Letrozole and human menopausal gonadotropin for ovulation induction in clomiphene resistance polycystic ovary syndrome patients: A randomized controlled study
Objective: To compare the effects of letrozole and human menopausal gonadotropin (HMG) in the treatment of patients with polycystic ovary syndrome (PCOS) resistant to clomiphene citrate (CC). Methods: A total of 96 clomiphene resistance polycystic ovary syndrome patients infertility were randomly divided into an LE group, and HMG group (nâ=â48). LE group orally received letrozole at 5.0âmg/d−1 on the 3rd–5th days of menstrual cycle for 5 consecutive days, and 75âU/d−1 HMG was given through intramuscular injection for 5 days starting from the third day of menstrual cycle in HMG group. Number of growing and mature follicles, serum E2â(pg/mL), serum P (ng/mL), endometrial thickness, occurrence of pregnancy and miscarriage were observed. Results: There was no significant difference in the number of ovulation cycles between the 2 groups (53.6% vs 64.7%, Pâ>â.05). The number of mature follicular cycles in the HMG group was higher than that of the letrozole group (Pââ.05) and abortion rate (6.2% vs 10.4%, Pâ>â.05). There was no significant difference in the endometrial thickness between the 2 groups on the day of HCG injection [(9.1â±â0.2)âmm vs (10.7â±â1.6)âmm, Pâ>â.05]; the serum estradiol (E2) was lower in the letrozole group. The incidence of ovarian cysts was lower than that of HMG group (Pâ
Publication date: Available online 5 April 2020Source: Journal of Minimally Invasive GynecologyAuthor(s): Ayala Zilberman, Vered Eisenberg, Rakefet Yoeli, David Soriano, Eyal Sivan, Gil Golan, Roy Mashiach
Publication date: Available online 4 April 2020Source: Journal of Minimally Invasive GynecologyAuthor(s): Dr. Akshita Panwar, Dr. Kusum Lata, Dr. Amenda Ann Davis, Dr. Alka Kriplani
Publication date: Available online 4 April 2020Source: Case Reports in Women's HealthAuthor(s): Peter Khamvongsa, Naiya Patel, Ayesha Aziz Ali, Nikita Bodoukhin, Octavio Carreno
As much of the world settles into a new routine of social distancing, couples are likely to have a lot more free time to snuggle at home together. But there could be a number of risks in trying to get pregnant right now.
In this study, we aimed to assess the possible association between affective temperaments and GH.Methods: This cross-sectional study was conducted on women with GH hospitalized in hospitals affiliated with Mashhad University of Medical Sciences, compared with healthy women admitted for normal delivery in the same centers during the study. Data were collected via Temperament Evaluation of Memphis, Pisa, Paris, and San Diego-Auto-questionnaire (TEMPS-A) and Depression Anxiety Stress Scale (DASS) 21.Results: TEMPS-A revealed that scores anxious (P
Conclusion: This study provides evidence for blood pressure management in Chinese pregnant women. PMID: 32243195 [PubMed - as supplied by publisher]
Contributor : Daniel VaimanSeries Type : Expression profiling by arrayOrganism : Homo sapiensThe STOX1 transcription factor has been involved in a complex human disease of pregnancy, preeclampsia, in human families, and mouse models. However, its mode of action is still largely unknown. Overexpression of either the long (STOX1A) or the short (STOX1B) isoform was obtained in the BeWo villous trophoblast model, a cell line able to fuse in syncytiotrophoblast following induction by forskolin treatment. The effects at the transcriptional level are evaluated in every condition.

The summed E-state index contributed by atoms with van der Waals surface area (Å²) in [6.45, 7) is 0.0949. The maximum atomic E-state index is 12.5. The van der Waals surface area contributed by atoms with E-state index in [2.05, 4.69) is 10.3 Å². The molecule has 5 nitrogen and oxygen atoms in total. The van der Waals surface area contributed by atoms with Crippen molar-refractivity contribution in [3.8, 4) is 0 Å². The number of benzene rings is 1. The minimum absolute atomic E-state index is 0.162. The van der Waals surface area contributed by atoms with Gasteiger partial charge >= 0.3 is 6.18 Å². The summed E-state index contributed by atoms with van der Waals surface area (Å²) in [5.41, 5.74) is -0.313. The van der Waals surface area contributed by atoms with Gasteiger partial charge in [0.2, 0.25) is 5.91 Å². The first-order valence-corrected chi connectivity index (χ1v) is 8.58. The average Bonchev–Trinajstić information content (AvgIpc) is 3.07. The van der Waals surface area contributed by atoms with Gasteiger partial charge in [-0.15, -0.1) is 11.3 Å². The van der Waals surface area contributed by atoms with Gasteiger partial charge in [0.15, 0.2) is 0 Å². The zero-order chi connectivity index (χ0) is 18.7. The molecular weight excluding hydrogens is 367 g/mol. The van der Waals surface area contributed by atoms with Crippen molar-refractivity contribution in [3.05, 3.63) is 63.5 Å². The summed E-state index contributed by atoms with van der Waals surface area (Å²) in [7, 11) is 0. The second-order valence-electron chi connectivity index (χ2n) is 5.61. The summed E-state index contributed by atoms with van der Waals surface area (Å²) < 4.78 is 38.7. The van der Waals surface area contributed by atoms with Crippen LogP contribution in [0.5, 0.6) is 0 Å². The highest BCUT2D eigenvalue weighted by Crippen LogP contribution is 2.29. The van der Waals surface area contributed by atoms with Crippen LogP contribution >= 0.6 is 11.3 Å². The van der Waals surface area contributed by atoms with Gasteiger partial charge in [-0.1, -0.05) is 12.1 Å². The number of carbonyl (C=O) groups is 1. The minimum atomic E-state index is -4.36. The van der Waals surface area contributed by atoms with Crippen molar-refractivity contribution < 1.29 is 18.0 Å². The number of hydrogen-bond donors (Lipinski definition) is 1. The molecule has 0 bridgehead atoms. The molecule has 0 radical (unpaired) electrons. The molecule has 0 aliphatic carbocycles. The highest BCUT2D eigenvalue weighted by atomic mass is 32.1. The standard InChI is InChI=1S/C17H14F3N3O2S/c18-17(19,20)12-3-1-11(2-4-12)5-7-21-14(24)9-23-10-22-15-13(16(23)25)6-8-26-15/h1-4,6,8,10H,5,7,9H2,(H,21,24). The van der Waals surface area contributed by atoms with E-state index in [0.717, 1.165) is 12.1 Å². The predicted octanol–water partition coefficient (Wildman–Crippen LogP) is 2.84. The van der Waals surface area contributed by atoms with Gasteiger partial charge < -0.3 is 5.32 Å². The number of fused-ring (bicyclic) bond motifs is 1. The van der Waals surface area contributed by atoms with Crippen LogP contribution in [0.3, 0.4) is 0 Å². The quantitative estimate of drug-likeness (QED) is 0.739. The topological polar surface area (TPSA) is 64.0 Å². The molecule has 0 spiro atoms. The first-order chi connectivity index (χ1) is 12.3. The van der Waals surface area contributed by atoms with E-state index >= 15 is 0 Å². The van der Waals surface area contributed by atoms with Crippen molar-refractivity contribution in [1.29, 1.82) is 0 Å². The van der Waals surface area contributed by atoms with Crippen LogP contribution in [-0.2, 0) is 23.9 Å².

Conclusion(s) Letrozole-low dose gonadotropins combination appears to be effective across different causes of infertility for superovulation. The letrozole-low dose gonadotropin combination resulted in high rate of monofolliculogenesis, low occurrence of multiple gestations and no case of OHSS or cycle cancellation.
Andrea Syrtash was first hospitalized at the age of 14 for painful and heavy menstrual cycles due to endometriosis. She had no idea her condition would affect her fertility â and even if she had known, she may not have thought to address it without guidance from her doctors. After six years of trying to conceive, Syrtash, who’s now in her 40s and works as a relationship and dating expert, recently founded pregnantish, a website for singles, couples and LGBTQ people who are trying to conceive. “When you’re a teenager, it’s not on your mind,” she said. Had she known, “I migh...
By Katrina Mark, MD 1. Fertility naturally declines as we age That alone doesn’t mean you should start to worry. The general advice I give a woman is if she has been trying to become pregnant for a full year with no luck, she might consider a fertility evaluation. For a woman over age 35, she might consider it after six months. If a woman is younger and has irregular periods, it’s likely she isn’t regularly ovulating, so she might want to be evaluated sooner. 2. Sometimes there’s a reason for infertility – and sometimes, there’s not There are some things we know cause infertility. About...